Monday, 11 May 2015

Little Big Snitch

What do the following applications have in common: Evernote, Chrome and Spotify?
A lot, obviously. They’re all fine desktop applications available in many environments (Windows, Mac, and even Linux for Chrome).
Oh, and they all call home to Google. Evernote pings Google Analytics upon starting, probably to collect usage statistics; Chrome calls home before any browsing commences, pretty much destroying all chances of browsing being genuinely anonymous; and Spotify seems to rely on Google’s services to run in the first place.
The above three are just one blatant example for the way Google has managed to weave itself into the very fabric of our Internet. It’s not only there as the most dominant search engine by far; neither is it there solely in the role of the provider of the world’s most dominant mobile operating system. It’s in pretty much everything we do online, period. Just in case we needed further proof concerning Google being the biggest danger to Internet users.
In case you’re wondering how I know all of the above, the answer is: Little Snitch.

Little Snitch is one of the more admired Mac applications around. It’s a firewall, like many others before it, but to the best of my knowledge it is a fairly unique one: whereas most firewalls provide controls at the application level, as in – they let you control which applications can access or be accessed from the Internet, Little Snitch goes one step further. It lets the user take control over each individual Internet connection initiated by an application.
I will use Firefox as an example. When I start this web browser application, Little Snitch shows me how Firefox contacts Mozilla (its maker), how it contacts Google (to download an up to date list of malicious websites), and how it contacts the makers of most of my browser add ons just to say hello. Sometimes it also checks to see whether new versions of these add ons are available.
If I use Firefox to actually browse around, as opposed to merely starting it up, Little Snitch can show me what each page I’m looking at does. Some are straight forward: Duckduckgo goes to, well, Duckducgo. Some aren’t as simple: If I read an email with the latest Dick Smith sale and I ask to show the remote content included in the email (i.e., images included in the email in addition to its text), I can see that in addition to downloading the images that email pings two other third party trackers.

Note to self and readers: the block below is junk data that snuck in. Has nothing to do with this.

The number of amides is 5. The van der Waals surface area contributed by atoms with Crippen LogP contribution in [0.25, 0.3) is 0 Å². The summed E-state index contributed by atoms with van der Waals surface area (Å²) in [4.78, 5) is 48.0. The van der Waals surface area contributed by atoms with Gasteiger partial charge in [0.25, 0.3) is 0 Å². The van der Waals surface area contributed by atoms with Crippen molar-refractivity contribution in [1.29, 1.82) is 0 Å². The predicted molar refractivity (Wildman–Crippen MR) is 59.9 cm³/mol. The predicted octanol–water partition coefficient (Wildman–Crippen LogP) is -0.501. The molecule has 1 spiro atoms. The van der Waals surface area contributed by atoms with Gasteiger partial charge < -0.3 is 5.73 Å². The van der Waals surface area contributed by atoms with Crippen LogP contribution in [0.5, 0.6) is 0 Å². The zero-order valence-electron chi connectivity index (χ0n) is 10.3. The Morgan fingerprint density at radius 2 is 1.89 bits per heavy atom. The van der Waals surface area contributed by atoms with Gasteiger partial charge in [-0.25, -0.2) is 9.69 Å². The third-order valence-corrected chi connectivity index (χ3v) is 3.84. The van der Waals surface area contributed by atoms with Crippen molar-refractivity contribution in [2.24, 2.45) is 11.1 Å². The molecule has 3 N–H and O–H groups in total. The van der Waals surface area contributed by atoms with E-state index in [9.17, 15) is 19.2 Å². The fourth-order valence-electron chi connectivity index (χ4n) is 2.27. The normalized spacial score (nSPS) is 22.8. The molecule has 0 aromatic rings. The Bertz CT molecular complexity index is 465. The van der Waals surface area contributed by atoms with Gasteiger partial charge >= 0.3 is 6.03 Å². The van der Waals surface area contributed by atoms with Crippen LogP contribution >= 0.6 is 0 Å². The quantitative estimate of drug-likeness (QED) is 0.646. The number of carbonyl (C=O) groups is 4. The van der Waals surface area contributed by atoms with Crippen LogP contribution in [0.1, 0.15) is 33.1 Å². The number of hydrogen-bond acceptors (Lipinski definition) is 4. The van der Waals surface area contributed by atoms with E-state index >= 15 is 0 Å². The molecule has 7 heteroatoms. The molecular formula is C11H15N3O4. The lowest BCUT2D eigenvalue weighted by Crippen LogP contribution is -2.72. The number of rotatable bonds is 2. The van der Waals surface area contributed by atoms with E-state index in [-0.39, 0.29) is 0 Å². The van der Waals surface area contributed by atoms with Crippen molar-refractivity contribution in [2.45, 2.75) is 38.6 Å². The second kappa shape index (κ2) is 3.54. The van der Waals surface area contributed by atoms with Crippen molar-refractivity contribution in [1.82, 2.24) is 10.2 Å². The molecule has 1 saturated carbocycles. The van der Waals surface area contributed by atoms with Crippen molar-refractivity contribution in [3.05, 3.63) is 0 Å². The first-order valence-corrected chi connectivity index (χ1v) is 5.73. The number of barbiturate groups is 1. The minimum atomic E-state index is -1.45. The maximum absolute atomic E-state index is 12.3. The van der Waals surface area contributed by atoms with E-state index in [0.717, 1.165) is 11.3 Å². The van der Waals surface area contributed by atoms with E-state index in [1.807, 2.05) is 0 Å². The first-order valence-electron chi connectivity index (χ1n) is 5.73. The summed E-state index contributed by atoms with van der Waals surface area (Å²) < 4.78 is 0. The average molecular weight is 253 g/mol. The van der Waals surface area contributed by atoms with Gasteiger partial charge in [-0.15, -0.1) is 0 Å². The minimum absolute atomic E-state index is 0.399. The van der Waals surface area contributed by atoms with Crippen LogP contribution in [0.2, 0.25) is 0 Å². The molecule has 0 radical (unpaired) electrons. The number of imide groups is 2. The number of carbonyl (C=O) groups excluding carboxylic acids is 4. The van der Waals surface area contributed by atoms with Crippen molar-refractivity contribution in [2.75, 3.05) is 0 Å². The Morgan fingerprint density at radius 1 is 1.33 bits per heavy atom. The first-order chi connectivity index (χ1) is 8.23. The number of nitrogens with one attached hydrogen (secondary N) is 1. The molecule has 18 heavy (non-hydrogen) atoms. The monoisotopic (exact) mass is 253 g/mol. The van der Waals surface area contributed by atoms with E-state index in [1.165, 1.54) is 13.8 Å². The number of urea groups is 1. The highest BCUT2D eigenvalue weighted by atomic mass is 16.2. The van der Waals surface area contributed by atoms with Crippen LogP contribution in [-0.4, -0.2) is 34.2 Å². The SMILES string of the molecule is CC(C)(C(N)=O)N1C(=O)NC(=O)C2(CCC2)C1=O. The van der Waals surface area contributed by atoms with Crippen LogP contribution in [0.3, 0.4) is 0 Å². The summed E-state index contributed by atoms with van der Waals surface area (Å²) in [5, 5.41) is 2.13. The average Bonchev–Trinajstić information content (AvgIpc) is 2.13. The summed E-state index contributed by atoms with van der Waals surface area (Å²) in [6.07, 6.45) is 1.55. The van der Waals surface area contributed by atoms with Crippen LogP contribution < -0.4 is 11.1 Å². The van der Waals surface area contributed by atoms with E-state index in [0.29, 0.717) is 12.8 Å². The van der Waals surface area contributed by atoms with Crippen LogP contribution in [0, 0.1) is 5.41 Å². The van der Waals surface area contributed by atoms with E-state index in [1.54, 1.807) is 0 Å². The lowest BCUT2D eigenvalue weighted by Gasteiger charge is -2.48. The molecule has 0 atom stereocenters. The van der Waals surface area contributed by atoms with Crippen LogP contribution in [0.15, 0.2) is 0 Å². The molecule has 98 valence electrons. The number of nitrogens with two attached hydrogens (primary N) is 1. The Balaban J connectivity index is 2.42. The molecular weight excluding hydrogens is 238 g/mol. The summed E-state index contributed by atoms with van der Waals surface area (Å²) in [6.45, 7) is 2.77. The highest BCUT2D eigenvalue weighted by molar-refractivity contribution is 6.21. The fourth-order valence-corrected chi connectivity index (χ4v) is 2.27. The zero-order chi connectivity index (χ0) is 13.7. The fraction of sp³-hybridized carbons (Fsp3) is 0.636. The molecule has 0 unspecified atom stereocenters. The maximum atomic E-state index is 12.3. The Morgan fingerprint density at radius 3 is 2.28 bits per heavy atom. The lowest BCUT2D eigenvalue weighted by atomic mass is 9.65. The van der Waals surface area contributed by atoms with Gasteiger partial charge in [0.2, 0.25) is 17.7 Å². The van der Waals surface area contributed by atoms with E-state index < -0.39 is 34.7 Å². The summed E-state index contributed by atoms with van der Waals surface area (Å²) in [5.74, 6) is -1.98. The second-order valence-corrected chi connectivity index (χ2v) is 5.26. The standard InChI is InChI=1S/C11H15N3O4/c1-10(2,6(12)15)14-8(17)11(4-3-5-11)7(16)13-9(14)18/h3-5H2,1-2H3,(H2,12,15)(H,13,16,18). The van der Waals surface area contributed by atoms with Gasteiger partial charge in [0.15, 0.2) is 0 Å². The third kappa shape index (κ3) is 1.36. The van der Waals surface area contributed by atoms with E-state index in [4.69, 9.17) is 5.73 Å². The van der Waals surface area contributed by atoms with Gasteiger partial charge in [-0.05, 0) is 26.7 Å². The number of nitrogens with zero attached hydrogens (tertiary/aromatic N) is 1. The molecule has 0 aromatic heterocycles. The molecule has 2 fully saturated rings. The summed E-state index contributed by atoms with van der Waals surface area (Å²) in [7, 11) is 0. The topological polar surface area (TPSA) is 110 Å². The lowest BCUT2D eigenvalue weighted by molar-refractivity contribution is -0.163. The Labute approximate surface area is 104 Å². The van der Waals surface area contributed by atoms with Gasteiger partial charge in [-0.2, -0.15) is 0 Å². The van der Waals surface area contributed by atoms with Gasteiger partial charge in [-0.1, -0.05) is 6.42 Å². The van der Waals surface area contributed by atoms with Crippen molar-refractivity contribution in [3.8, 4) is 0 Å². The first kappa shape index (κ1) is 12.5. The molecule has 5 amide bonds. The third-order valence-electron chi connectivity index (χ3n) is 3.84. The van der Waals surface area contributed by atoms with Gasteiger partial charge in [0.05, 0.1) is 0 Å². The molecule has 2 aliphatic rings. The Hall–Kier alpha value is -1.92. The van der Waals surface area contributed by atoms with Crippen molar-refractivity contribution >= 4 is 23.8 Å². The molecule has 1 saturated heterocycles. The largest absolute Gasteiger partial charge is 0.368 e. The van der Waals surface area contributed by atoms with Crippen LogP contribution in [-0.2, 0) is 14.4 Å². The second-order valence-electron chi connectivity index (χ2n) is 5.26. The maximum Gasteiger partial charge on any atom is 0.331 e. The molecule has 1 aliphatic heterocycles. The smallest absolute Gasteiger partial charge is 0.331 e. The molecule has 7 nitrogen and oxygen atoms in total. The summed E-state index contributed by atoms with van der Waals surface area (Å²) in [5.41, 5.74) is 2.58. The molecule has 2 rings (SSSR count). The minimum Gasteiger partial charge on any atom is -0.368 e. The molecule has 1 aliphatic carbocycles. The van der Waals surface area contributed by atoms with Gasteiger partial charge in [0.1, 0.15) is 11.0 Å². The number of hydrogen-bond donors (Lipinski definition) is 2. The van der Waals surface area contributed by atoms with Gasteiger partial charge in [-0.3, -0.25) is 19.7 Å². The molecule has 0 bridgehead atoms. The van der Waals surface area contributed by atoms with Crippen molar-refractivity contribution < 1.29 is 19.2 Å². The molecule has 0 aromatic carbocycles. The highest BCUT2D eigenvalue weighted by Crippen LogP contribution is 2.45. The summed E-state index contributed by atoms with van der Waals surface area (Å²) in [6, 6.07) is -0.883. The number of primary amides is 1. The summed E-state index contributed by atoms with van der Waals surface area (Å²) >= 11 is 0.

And so on; the image of the Internet, as revealed by Little Snitch, is quite a horrific one. Almost every app makes some unnecessary calls. The Witopia VPN application calls home to the software company on whose code the application is based. 1Password, the password management application I cannot recommend enough, calls home to its maker AgileBits.
You may argue there is no harm in those calls; I will argue to the contrary. If all this data these companies collect is so irrelevant, why is it that so much data gets collected by so many applications and web pages? Clearly, someone out there thinks there is money to be made of our data. Lots of it, given the extent of what’s going on.
Little Snitch can help you fight this war of attrition. If you are dedicated to the cause, you can devise rules for each application that prevent the ongoing lynching of your privacy. It’s a tough fight to wage, though, and it is also a losing battle: unless we force a change of behaviour at the political level, the likes of Google will always find the next better way to keep their eyes on us. Some times there are workarounds: Chromium, the open source browser on which Chrome is based, does not call home to Google (assuming you replace the Google default with another search engine); other times, though, as per the Spotify case, you'd have to give up on using its services.
There is little doubt that the story I’ve seen on my Mac repeats itself on your PC and your smartphone just the same. It is also clear why the NSA collects so much metadata and governments rush to enact data retention legislation: if the commercial world can do it, why can’t they capitalise on the fact?
Clearly, we need to stop this line of thinking. We need to win our Internet back.

In the mean time, as a tool for seeing the online world for what it is, and for supplying some protection as per the level the user chooses to deploy, Little Snitch is essential.
Highly recommended.


Image copyrights: Objective Development Software GmbH

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